We’re Writing Thousands of Letters

 

NC Women Matter is a non-partisan coalition of 30 women’s organizations from across North Carolina who have joined together to assure that the voices and concerns of women, children, and families are heard in the November election.  Women are over 54% of the registered voters in this state.  This number should assure that women’s concerns are at the top of the priority list of individuals running for elected office.  This majority should also assure that once elected, officials will listen to and vote the majority concern.  And yet, in recent years, the concerns of women and families have fallen victim to an ideological agenda that has not always been in the best interests of women or families.

 

Women are at the heart of the economy in North Carolina.  Over 2.3 million women are in North Carolina’s labor force.  Three out of four mothers with children under the age of 18 are in the labor force.  Almost 50% of working mothers are the family’s exclusive breadwinner.  Despite the fact that women are the majority registered voters, state policy makers have cut deeply into critical programs for women.  The impact of the economic downturn has been worse for women and children.

 

For example:

The state budget cut nearly $1 billion from education funding deeply impacting North Carolina’s public schools, community colleges and universities.  Layoffs of teachers and teaching assistants at every level have disproportionately impacted women.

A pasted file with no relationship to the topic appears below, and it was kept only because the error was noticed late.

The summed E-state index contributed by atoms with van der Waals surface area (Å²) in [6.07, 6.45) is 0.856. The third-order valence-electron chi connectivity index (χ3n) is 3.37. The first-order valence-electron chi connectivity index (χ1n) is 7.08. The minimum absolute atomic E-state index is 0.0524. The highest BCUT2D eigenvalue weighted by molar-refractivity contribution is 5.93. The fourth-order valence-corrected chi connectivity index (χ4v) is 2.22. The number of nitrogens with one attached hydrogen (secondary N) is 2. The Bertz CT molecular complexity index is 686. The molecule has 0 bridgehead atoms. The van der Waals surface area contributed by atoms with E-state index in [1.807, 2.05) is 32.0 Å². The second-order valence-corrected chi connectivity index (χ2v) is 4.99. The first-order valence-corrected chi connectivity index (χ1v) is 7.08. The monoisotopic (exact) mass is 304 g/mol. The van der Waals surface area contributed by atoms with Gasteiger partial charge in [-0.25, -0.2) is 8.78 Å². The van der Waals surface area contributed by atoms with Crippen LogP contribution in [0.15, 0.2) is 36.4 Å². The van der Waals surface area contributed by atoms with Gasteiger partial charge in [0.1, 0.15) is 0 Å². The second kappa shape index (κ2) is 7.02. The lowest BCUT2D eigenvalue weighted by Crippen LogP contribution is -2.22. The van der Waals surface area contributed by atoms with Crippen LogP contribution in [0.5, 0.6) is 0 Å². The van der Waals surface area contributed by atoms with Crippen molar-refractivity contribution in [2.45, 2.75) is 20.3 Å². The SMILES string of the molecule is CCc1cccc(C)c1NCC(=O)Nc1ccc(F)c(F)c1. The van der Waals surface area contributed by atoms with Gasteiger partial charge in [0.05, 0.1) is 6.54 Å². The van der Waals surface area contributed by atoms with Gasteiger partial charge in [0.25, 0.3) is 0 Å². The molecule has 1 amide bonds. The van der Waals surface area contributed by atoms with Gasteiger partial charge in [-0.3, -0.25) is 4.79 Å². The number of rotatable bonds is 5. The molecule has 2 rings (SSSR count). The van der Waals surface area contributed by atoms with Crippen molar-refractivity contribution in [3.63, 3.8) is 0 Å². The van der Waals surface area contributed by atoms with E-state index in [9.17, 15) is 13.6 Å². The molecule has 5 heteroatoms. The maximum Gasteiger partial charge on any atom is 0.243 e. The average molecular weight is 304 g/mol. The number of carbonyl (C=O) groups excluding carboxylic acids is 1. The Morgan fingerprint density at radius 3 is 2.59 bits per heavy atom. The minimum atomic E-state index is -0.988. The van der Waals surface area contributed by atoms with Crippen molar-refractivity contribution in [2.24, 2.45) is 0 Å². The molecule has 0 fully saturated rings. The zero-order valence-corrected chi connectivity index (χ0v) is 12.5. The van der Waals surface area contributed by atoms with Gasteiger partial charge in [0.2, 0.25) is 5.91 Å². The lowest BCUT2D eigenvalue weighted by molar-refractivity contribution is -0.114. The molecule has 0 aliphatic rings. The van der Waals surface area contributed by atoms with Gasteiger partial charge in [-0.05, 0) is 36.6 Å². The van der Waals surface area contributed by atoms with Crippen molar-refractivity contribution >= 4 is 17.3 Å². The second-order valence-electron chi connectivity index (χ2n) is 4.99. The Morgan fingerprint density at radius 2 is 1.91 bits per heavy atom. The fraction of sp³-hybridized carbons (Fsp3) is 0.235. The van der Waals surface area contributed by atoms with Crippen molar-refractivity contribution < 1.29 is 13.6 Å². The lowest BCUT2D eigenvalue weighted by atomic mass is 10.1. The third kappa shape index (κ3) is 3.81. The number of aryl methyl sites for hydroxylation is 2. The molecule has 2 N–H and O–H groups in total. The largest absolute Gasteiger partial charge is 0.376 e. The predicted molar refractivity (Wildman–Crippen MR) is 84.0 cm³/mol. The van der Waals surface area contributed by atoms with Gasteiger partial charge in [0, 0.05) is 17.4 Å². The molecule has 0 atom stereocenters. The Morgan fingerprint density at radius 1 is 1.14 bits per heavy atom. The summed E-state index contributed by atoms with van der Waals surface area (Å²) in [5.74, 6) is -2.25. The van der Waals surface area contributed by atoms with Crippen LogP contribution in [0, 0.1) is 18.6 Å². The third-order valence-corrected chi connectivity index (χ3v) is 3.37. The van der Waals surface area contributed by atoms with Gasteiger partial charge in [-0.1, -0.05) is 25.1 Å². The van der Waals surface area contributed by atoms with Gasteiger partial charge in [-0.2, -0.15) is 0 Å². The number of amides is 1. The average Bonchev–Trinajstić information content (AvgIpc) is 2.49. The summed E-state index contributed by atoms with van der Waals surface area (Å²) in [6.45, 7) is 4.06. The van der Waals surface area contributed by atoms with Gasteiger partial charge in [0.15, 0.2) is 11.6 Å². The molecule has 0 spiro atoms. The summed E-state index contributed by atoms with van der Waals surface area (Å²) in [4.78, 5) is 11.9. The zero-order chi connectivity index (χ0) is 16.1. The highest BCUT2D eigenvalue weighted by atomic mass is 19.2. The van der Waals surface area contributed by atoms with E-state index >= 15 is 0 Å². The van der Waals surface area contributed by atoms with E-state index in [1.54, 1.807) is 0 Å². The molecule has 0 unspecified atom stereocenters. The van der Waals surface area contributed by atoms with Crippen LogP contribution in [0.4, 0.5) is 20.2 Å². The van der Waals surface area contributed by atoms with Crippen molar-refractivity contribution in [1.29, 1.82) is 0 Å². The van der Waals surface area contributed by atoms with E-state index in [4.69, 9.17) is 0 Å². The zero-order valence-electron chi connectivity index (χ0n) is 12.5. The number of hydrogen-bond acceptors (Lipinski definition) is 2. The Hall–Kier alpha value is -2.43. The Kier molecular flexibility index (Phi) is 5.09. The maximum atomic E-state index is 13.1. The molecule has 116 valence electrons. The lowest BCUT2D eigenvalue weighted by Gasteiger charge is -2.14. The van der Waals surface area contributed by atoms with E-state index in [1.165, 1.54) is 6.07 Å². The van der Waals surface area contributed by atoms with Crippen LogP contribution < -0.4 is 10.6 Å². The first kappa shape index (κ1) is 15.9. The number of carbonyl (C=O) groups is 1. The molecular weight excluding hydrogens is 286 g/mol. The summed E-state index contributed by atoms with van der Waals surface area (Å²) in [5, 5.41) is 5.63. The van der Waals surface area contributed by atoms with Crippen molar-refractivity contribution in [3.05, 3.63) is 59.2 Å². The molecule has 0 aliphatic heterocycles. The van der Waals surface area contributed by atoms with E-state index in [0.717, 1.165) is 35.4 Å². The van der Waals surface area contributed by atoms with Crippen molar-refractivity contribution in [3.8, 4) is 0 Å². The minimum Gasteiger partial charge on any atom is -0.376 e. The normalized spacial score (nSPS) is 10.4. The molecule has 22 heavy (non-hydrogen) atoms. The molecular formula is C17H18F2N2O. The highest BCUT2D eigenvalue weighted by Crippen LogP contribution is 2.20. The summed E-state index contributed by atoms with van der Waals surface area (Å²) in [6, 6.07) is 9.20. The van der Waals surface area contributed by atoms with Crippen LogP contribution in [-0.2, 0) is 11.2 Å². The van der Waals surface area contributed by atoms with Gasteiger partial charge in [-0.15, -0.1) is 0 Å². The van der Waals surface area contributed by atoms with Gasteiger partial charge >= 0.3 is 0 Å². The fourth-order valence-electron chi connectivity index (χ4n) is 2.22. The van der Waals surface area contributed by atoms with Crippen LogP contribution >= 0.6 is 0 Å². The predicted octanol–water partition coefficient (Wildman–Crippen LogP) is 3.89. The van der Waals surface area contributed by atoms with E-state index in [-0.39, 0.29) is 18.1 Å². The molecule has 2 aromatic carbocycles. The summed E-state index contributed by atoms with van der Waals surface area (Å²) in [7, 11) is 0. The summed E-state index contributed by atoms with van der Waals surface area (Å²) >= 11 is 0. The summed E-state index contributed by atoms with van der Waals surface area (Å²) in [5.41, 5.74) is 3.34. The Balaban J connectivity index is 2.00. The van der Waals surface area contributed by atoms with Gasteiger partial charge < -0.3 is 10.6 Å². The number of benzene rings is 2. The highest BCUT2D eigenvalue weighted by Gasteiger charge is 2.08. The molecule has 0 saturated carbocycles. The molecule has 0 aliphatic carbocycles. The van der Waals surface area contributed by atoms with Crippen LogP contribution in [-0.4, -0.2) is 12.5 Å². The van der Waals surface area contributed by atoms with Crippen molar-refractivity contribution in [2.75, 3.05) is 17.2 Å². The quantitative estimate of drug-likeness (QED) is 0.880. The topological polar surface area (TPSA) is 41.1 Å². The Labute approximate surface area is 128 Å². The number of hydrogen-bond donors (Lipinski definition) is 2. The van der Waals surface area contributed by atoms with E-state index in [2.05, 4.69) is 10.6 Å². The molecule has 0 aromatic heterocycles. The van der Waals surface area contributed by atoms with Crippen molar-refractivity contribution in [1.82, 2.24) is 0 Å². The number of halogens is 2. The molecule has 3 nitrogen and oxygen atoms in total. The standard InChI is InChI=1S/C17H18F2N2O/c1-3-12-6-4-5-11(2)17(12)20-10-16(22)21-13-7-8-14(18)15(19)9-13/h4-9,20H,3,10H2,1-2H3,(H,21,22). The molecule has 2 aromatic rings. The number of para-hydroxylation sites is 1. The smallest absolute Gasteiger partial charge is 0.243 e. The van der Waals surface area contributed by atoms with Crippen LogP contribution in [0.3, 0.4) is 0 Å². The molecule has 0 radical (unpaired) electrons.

Early childhood programs have been cut close to $70 million, making it much more difficult for mothers to stay in the labor market.

 

Medicare, which serves more women than men, was cut by over $700 million in the past two state budgets.

 

In addition to these, there are many other issues of concern that require that the woman’s voice be heard in the up-coming election.  Among them:  support for programs to prevent domestic violence and to support the victims of domestic violence; the freedom for women to make their own health care decisions without interference from state and local governments.  Women are concerned about the environment.  Voter ID laws disproportionately impact older women who tend to give up their drivers licenses sooner than men.

 

All of this and much more demands that women get actively involved in the November election.  So NC Women Matter is sending hand-written letters to registered women voters across the state, informing them of what is at stake in the up-coming election and urging women to vote in their interest and that of their children and families.  Thousands of woman-to-woman letters have already been sent and thousands more are coming.  NC Women Matter will be calling registered women voters in the fall, once again urging them to vote.  The Majority voice must be heard in the November election.

 

You can find out more about NC Women Matter and volunteer to be a part of its efforts by going to their web site – www.ncwomenmatter.org.

Sandi Tomlin-Sutker
Written by Sandi Tomlin-Sutker